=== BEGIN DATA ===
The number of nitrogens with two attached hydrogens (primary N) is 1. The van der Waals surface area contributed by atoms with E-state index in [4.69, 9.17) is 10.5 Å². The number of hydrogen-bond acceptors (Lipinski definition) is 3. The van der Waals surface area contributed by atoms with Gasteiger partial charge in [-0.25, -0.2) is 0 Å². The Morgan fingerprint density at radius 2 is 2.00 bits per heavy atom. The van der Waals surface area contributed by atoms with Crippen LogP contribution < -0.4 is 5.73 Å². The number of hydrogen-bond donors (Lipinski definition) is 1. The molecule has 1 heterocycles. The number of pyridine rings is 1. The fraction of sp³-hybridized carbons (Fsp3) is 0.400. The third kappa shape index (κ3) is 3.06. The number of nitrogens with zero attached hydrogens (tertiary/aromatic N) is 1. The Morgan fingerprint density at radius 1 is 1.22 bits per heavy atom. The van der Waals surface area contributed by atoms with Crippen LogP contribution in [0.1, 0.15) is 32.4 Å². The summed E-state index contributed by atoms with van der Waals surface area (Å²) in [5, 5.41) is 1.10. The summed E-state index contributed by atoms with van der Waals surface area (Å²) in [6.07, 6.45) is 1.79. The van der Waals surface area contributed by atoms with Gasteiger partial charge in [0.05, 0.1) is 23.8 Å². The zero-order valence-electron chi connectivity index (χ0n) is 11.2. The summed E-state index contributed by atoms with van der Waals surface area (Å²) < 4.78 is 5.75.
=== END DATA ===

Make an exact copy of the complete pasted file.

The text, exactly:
The number of nitrogens with two attached hydrogens (primary N) is 1. The van der Waals surface area contributed by atoms with E-state index in [4.69, 9.17) is 10.5 Å². The number of hydrogen-bond acceptors (Lipinski definition) is 3. The van der Waals surface area contributed by atoms with Gasteiger partial charge in [-0.25, -0.2) is 0 Å². The Morgan fingerprint density at radius 2 is 2.00 bits per heavy atom. The van der Waals surface area contributed by atoms with Crippen LogP contribution < -0.4 is 5.73 Å². The number of hydrogen-bond donors (Lipinski definition) is 1. The molecule has 1 heterocycles. The number of pyridine rings is 1. The fraction of sp³-hybridized carbons (Fsp3) is 0.400. The third kappa shape index (κ3) is 3.06. The number of nitrogens with zero attached hydrogens (tertiary/aromatic N) is 1. The Morgan fingerprint density at radius 1 is 1.22 bits per heavy atom. The van der Waals surface area contributed by atoms with Crippen LogP contribution in [0.1, 0.15) is 32.4 Å². The summed E-state index contributed by atoms with van der Waals surface area (Å²) in [5, 5.41) is 1.10. The summed E-state index contributed by atoms with van der Waals surface area (Å²) in [6.07, 6.45) is 1.79. The van der Waals surface area contributed by atoms with Gasteiger partial charge in [0.05, 0.1) is 23.8 Å². The zero-order valence-electron chi connectivity index (χ0n) is 11.2. The summed E-state index contributed by atoms with van der Waals surface area (Å²) < 4.78 is 5.75.